It was the spring of 1938, and a woman sailing on the Bay of Bengal was dreaming of snow. Maybe it was the burn blisters on her skin or the escape from the Indian Imperial Police that had made the adventurer Aina Cederblom sentimental. After two and a half years of sailing solo through Asia, she was ready to head home to Sweden—at least that was the 39-year-old’s plan. Fate had other ideas.

During the early 20th century, Aina Cederblom kept popping up in unexpected corners of the world, from Greenland to India to the Philippines. By the 1930s, Cederblom and her solo sailing adventures were well-known throughout Europe. Newspapers reported about how she went missing in Greenland’s glacier-filled waters, hid from the police in Tibet, and was shot at in the Black Sea. Yet, the memory of her norm-breaking achievements has almost disappeared today. That is, until her grandnephew, two museum curators, and a new generation of Swedes began to retell Cederblom’s daring story.

Born on September 26, 1896, in Stockholm, Sweden, Cederblom was brought up in a wealthy Swedish family. She graduated from Konstfack, Stockholm’s famed University of Arts, Crafts and Design. After her studies, she worked briefly as a primary school drawing teacher but found the school system too repressive and began teaching weaving classes on her own—forging a career at a time when many women were barred from doing so.

As Cederblom came of age, Sweden was going through a massive, social upheaval. Swedish women gained the right to vote in 1921—the same year Cederblom turned 25. Even with the vote, Swedish women struggled for equality. When Cederblom went on her first solo sailing trip around Europe in 1931, Swedish women were not even allowed to legally work as sailors.

“In general, it was expected that women should stay ashore, unless they were passengers,” says Ninna Boberg, who organizes educational events at the Gothenburg Maritim Museum. Together with Karl Hellervik, a program curator at the museum, Boberg facilitates the recurring lecture series Women at Sea featuring Cederblom.

Taken sometime between 1890 and 1910, this photochrom print shows Kolkata harbor stretching out into the Bay of Bengal.
Taken sometime between 1890 and 1910, this photochrom print shows Kolkata harbor stretching out into the Bay of Bengal. Library of Congress/Public Domain/LOT 14192, no. 299

Despite laws barring women from being sailors, at 34 Cederblom bought her first boat, a 13-foot open boat with an outboard motor and oars made of Swedish pine, and sailed off into Europe’s rivers and seas. She had no sailing experience, no marine charts, and a fur coat instead of a sleeping bag. Soon, Cederblom’s European adventure skyrocketed her to fame in the Swedish press.

Cederblom was far from the only woman traveling by ship at the beginning of the 20th century. European aristocratic white women were frequent passengers on luxurious cruise lines. They were often widows with inherited money, traveling without male companionship. Meanwhile, women who came from more meager means worked in terrible conditions onboard, often in the ship’s kitchens.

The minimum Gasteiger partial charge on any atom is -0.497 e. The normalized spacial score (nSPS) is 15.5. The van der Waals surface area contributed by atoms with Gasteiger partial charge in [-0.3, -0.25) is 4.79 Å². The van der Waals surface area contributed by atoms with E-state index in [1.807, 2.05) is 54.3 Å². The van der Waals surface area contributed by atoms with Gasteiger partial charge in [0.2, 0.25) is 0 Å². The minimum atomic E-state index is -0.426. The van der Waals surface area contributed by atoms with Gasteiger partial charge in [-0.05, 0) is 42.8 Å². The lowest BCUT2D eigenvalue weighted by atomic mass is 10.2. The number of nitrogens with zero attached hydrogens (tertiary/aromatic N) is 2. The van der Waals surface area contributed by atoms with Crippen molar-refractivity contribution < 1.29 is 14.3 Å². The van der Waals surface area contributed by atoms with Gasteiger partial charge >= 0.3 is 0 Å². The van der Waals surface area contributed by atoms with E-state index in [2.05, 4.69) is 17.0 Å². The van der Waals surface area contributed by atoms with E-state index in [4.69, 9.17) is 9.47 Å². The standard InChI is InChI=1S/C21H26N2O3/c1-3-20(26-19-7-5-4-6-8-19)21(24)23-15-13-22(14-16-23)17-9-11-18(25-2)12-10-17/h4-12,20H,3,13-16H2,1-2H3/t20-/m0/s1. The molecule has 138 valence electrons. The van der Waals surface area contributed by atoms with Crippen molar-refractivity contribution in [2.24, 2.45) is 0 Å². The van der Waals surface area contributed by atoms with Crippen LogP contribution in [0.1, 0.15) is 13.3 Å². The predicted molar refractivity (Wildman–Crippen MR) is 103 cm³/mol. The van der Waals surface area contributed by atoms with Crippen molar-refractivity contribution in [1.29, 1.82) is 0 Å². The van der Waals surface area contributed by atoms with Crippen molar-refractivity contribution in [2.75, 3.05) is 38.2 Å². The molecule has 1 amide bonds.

But it was how Cederblom traveled that set her apart. In Boberg and Hellerviks’ research, they found that Cederblom captained her own boat, and sometimes even took control of others’ ships. In one story, Cederblom boarded a stranger’s ship and—without permission—began commanding his crew.

“She was Pippi Longstocking before Pippi Longstocking existed,” says Boberg. “She was crazy! She could have perished half of the times—but she didn’t,” says Hellervik. Cederblom’s daring, norm-breaking personality is why the museum curators have chosen to highlight her adventures. “We think it’s important to highlight people who go against the grain, who don’t always do what is considered appropriate, but follow their own head,” says Hellervik.

A young Aina Cederblom (middle) sits between her two sisters Tora (left) and Dagmar (right).
A young Aina Cederblom (middle) sits between her two sisters Tora (left) and Dagmar (right). Private Collection of the Cederblom Family

Henrik Cederblom, Aina Cederblom’s grandnephew, remembers her as someone who didn’t follow societal conventions.She had no interest in establishing herself in a system someone else had decided. There was probably no place for someone like her in the upper-class environment she came from, and it was probably something she needed to solve—and did [so] in her own way,” he says.

Growing up, Cederblom was surrounded by progressive women. Her aunt Elin Cederblom was a sexologist and her second aunt Gerda Cederblom was an ethnologist and author: Both were members of the pioneering Swedish women’s association Sällskapet Nya Idun. Cederblom’s unusual access to strong female and male role models (her father, Harald Cederblom, was a major in the Swedish military) may explain her unabashed free spirit and disregard for rules.

In 1931, during her first European sailing trip, rumors circulated that bandits had attacked Cederblom. Her family telegraphed every Swedish consulate in the Mediterranean, demanding her to come home—an order Cederblom ignored.

In 1933, during her second adventure in Greenland, she and her boat got a lift with a ship from the Faroe Islands. When the captain refused to let her go ashore to Greenland, she convinced a sailor to wake her up in the night and cut her hair off, so she could pretend to be a man and be smuggled ashore.

In June 1938, people must have dropped their jaws when they read the first page of Cederblom’s travelog Nocturnal escape through the jungle, which was published in the Swedish magazine Vecko-Journalen. At the time, Cederblom was in Asia on her third solo sailing trip. After a year of teaching weaving at the poet and Nobel Prize winner Rabindranath Tagore’s school in West Bengal, India, she was attempted to cross the strictly guarded Sikkim border into Tibet. In the story for Vecko-Journalen, she recounts how she was unjustly arrested at the border and had to take matters into her own hands: “I just jumped out of the [prison] window and ran away. Inside the cabin, my two prison guards were thinking I was having my bath.”